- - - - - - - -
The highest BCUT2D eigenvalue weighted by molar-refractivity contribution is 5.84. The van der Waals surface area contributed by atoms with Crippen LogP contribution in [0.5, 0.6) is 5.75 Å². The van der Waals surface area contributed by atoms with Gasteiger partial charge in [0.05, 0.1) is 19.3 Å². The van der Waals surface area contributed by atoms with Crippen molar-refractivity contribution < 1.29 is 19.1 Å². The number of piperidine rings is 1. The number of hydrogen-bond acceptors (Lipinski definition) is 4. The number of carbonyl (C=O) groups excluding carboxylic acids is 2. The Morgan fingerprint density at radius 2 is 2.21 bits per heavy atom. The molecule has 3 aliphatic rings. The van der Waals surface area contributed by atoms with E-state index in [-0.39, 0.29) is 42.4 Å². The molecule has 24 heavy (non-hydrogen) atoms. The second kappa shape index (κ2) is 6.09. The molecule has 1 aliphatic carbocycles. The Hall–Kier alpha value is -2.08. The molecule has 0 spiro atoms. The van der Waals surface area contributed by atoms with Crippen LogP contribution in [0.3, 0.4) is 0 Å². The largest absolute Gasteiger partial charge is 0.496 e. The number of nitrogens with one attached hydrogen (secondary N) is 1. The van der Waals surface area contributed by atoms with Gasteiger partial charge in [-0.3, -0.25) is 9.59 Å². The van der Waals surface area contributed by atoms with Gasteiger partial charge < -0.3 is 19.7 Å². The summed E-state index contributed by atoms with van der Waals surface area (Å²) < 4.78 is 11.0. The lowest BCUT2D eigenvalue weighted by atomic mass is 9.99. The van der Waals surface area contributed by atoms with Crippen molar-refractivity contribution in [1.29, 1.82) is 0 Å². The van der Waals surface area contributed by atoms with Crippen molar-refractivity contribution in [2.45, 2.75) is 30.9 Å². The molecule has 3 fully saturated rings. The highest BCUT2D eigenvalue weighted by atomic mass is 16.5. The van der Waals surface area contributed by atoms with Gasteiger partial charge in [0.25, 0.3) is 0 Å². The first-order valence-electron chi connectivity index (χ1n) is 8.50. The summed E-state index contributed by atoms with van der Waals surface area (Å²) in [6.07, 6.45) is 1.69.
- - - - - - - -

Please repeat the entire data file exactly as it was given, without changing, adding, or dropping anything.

The highest BCUT2D eigenvalue weighted by molar-refractivity contribution is 5.84. The van der Waals surface area contributed by atoms with Crippen LogP contribution in [0.5, 0.6) is 5.75 Å². The van der Waals surface area contributed by atoms with Gasteiger partial charge in [0.05, 0.1) is 19.3 Å². The van der Waals surface area contributed by atoms with Crippen molar-refractivity contribution < 1.29 is 19.1 Å². The number of piperidine rings is 1. The number of hydrogen-bond acceptors (Lipinski definition) is 4. The number of carbonyl (C=O) groups excluding carboxylic acids is 2. The Morgan fingerprint density at radius 2 is 2.21 bits per heavy atom. The molecule has 3 aliphatic rings. The van der Waals surface area contributed by atoms with E-state index in [-0.39, 0.29) is 42.4 Å². The molecule has 24 heavy (non-hydrogen) atoms. The second kappa shape index (κ2) is 6.09. The molecule has 1 aliphatic carbocycles. The Hall–Kier alpha value is -2.08. The molecule has 0 spiro atoms. The van der Waals surface area contributed by atoms with Crippen LogP contribution in [0.3, 0.4) is 0 Å². The largest absolute Gasteiger partial charge is 0.496 e. The number of nitrogens with one attached hydrogen (secondary N) is 1. The van der Waals surface area contributed by atoms with Gasteiger partial charge in [-0.3, -0.25) is 9.59 Å². The van der Waals surface area contributed by atoms with Gasteiger partial charge < -0.3 is 19.7 Å². The summed E-state index contributed by atoms with van der Waals surface area (Å²) < 4.78 is 11.0. The lowest BCUT2D eigenvalue weighted by atomic mass is 9.99. The van der Waals surface area contributed by atoms with Crippen molar-refractivity contribution in [1.29, 1.82) is 0 Å². The van der Waals surface area contributed by atoms with Crippen molar-refractivity contribution in [2.45, 2.75) is 30.9 Å². The molecule has 3 fully saturated rings. The highest BCUT2D eigenvalue weighted by atomic mass is 16.5. The van der Waals surface area contributed by atoms with Gasteiger partial charge in [0.25, 0.3) is 0 Å². The first-order valence-electron chi connectivity index (χ1n) is 8.50. The summed E-state index contributed by atoms with van der Waals surface area (Å²) in [6.07, 6.45) is 1.69.